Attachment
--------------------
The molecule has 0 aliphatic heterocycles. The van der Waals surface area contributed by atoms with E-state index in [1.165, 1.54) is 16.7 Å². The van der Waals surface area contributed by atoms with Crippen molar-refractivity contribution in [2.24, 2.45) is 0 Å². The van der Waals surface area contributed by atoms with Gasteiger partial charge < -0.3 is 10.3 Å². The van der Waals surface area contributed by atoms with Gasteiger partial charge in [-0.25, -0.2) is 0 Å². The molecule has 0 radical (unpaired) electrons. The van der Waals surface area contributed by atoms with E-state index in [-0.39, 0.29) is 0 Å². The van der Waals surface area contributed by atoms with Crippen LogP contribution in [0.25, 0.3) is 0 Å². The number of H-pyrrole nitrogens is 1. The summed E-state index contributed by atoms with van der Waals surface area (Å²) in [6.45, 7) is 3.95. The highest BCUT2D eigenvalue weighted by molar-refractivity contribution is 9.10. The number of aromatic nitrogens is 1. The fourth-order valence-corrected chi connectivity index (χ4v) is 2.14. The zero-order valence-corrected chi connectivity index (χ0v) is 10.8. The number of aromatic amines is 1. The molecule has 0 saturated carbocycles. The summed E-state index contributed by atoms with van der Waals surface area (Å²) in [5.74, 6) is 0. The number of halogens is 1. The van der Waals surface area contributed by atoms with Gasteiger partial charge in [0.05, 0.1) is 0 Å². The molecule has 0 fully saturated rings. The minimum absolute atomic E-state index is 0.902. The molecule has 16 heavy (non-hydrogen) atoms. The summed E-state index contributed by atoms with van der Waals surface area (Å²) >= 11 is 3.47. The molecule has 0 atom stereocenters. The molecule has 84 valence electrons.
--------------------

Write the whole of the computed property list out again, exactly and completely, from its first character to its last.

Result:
The molecule has 0 aliphatic heterocycles. The van der Waals surface area contributed by atoms with E-state index in [1.165, 1.54) is 16.7 Å². The van der Waals surface area contributed by atoms with Crippen molar-refractivity contribution in [2.24, 2.45) is 0 Å². The van der Waals surface area contributed by atoms with Gasteiger partial charge < -0.3 is 10.3 Å². The van der Waals surface area contributed by atoms with Gasteiger partial charge in [-0.25, -0.2) is 0 Å². The molecule has 0 radical (unpaired) electrons. The van der Waals surface area contributed by atoms with E-state index in [-0.39, 0.29) is 0 Å². The van der Waals surface area contributed by atoms with Crippen LogP contribution in [0.25, 0.3) is 0 Å². The number of H-pyrrole nitrogens is 1. The summed E-state index contributed by atoms with van der Waals surface area (Å²) in [6.45, 7) is 3.95. The highest BCUT2D eigenvalue weighted by molar-refractivity contribution is 9.10. The number of aromatic nitrogens is 1. The fourth-order valence-corrected chi connectivity index (χ4v) is 2.14. The zero-order valence-corrected chi connectivity index (χ0v) is 10.8. The number of aromatic amines is 1. The molecule has 0 saturated carbocycles. The summed E-state index contributed by atoms with van der Waals surface area (Å²) in [5.74, 6) is 0. The number of halogens is 1. The van der Waals surface area contributed by atoms with Gasteiger partial charge in [0.05, 0.1) is 0 Å². The molecule has 0 fully saturated rings. The minimum absolute atomic E-state index is 0.902. The molecule has 16 heavy (non-hydrogen) atoms. The summed E-state index contributed by atoms with van der Waals surface area (Å²) >= 11 is 3.47. The molecule has 0 atom stereocenters. The molecule has 84 valence electrons.